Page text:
"All In Perspective" Column for the week of October 15. "All in Perspective" is published bi-weekly in the Hill Country News, Georgetown Advocate, and Jarrel Star-Ledger print editions.
It’s been a tough year for California. Stockton and numerous other Golden
State cities have filed for bankruptcy. The state government, already struggling
under $618 billion in debt, has created a budget that includes as much as $28
billion in deficit spending, and residents are being asked to approve a slew of
tax increases for the coming year. Now, Californians are paying the highest gas
prices in the nation.
Although fuel prices in California have been rising faster than the rest of the nation for some time, this
month the state’s average price reached a record high of $4.67 per gallon. The
immediate cause for the latest price surge was a temporarily disabled refinery
in the southern part of the state, however, this is only the tip of the iceberg.
As even the left-leaning New York Times has noted, California’s stringent
environmental policies and high gas taxes are underlying causes of this latest
crisis. The state’s tough emission standards effectively eliminate use of gas blends from other states, and therefore
California must rely heavily on in-state refineries. Additional regulations have
reduced the number of refineries by 20% since 1985. To make
matters worse, California touts the second-highest gas tax in the nation.
These policies have drastically reduced fuel supplies while demand has
continued to climb, a dynamic that ultimately leads to higher prices. Higher
fuel costs mostly impact the middle class and poor, and, as in the case of
ethanol mandates, actually contribute to higher pollution rates while driving up
food costs too.
While Senator Diane Feinstein has been quick blame energy producers for the
crisis, it’s no secret that the goal of the Democrat’s radical environmental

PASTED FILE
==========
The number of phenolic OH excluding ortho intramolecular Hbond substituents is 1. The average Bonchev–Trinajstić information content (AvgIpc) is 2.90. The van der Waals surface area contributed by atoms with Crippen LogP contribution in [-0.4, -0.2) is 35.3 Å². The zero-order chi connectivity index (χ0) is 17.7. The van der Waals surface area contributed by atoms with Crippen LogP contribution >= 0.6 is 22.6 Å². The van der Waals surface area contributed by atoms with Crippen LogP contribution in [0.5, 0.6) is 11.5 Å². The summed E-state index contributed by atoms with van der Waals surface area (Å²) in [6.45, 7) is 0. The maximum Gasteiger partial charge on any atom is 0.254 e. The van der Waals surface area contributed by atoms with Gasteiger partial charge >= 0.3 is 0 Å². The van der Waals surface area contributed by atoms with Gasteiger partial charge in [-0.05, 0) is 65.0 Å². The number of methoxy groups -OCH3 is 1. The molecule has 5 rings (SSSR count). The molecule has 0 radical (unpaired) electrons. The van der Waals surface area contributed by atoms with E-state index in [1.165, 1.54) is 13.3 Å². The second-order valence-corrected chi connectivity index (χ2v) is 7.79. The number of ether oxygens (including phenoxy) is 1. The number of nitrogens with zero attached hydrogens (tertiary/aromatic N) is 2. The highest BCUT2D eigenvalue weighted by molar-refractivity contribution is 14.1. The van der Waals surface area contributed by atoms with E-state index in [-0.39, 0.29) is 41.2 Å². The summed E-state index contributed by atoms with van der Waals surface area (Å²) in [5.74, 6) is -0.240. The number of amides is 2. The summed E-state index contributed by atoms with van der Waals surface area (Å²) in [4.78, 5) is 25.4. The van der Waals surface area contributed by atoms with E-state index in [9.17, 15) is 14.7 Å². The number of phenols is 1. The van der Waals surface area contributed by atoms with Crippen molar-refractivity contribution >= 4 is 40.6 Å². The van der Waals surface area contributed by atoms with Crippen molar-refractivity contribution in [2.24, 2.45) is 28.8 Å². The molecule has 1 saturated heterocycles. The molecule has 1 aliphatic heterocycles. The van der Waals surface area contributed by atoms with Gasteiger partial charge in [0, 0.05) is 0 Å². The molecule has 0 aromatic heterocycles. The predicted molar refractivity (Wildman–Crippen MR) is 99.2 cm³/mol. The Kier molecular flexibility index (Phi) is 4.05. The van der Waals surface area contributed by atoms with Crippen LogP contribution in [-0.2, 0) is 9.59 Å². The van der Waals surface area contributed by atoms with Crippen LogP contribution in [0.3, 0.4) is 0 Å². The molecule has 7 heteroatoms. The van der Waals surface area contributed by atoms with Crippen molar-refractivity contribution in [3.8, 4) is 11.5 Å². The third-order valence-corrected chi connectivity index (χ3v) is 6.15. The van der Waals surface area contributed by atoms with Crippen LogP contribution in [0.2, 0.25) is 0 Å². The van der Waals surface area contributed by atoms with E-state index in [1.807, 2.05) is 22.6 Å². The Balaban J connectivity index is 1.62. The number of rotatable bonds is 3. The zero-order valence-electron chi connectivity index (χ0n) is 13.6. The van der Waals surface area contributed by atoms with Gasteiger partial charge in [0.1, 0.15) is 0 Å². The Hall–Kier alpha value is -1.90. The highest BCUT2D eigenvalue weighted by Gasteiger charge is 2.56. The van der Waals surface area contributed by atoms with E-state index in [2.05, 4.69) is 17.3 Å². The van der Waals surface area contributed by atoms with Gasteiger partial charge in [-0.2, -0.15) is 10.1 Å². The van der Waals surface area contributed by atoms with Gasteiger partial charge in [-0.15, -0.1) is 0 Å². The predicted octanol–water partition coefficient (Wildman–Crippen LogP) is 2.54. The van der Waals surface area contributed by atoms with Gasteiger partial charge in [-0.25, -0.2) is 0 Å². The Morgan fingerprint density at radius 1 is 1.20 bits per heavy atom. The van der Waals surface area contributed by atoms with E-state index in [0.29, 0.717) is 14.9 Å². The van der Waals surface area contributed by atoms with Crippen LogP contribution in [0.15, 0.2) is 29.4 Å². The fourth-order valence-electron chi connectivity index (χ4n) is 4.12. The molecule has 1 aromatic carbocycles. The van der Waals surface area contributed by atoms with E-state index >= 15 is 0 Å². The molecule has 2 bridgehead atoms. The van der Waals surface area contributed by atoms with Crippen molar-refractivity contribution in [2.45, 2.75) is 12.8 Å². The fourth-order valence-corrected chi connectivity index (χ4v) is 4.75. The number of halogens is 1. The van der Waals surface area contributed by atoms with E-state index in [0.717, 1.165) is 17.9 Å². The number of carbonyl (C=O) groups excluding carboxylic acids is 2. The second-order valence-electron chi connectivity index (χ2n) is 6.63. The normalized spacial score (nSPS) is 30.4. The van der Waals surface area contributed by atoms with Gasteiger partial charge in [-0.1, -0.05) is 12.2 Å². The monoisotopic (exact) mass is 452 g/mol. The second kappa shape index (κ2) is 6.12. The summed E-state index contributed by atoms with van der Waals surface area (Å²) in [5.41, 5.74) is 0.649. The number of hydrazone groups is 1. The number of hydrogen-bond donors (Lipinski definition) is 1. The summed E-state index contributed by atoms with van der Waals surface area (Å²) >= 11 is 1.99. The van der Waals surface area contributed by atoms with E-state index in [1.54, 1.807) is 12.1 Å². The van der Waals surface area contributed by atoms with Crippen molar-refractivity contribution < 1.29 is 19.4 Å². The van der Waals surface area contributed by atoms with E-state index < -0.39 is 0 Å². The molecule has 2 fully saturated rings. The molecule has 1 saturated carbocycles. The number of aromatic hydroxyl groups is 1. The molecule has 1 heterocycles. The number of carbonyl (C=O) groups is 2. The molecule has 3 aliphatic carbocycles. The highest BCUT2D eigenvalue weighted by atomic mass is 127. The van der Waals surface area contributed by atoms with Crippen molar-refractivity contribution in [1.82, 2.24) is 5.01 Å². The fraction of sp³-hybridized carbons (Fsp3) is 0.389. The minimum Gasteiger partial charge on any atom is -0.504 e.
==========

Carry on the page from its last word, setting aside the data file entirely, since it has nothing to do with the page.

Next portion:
policy is higher prices. Barack Obama stated in 2008 that he
actually wanted to “boost” the price of gasoline to European levels, and since
the price per gallon has more than doubled since 2009, I guess this is one of the few
campaign promises the President did keep.
Although certainly feeling the effects of the Obama economy, Texas has fared
better than the rest of the nation. Not only has the state economy grown during
the recession, gas prices have remained lower than the national average. ($3.53
per gallon as of October 12.) Taxes on gas are relatively low, and the state has much more reasonable
environmental policies. Common-sense environmental regulation has kept gas
prices manageable and has improved air quality. In fact, in the last decade, Texas
reduced NOx and ozone levels at more than twice the national average.
Unfortunately, there are those who want to impose California-style energy and tax policies on Texas.
Locally, Democrat candidate for the legislature Matt Stillwell has suggested
raising state gas taxes. He has complained that state tax revenues are not
enough to maintain and construct roads, but does not mention, that only half of the state’s fuel
taxes are used for highway construction and maintenance, while the
rest is diverted to other uses, some of which have little to do with
Despite Texas’ environmental successes, Democrats in the state want much more
stringent, California-style environmental restrictions. The aforementioned Mr.
Stillwell even questioned if Texas should impose further regulations on the
proven technology of fracking for domestic oil exploration, even though the United States Geological Survey, the EPA, and the University of Texas have all concluded that there is no
evidence that fracking causes groundwater contamination. (Or earthquakes,
tornadoes, or hurricanes, for that matter.) Stillwell also rejects local and
state conservation efforts, and desires federal intervention in Williamson
County on behalf of salamanders.
Clearly Texas has been doing something right; we are consistently ranked one
of the top states for business, and the Lone Star State created about 37% of all
new American jobs last year. At the same time, that notorious Texas pride has
led to sound conservationist policies that strive to preserve the state’s
natural beauty and resources. The key factor has been a balanced approach to
policy. The last thing Texans need is to become more like California. Seriously,
don’t mess with Texas.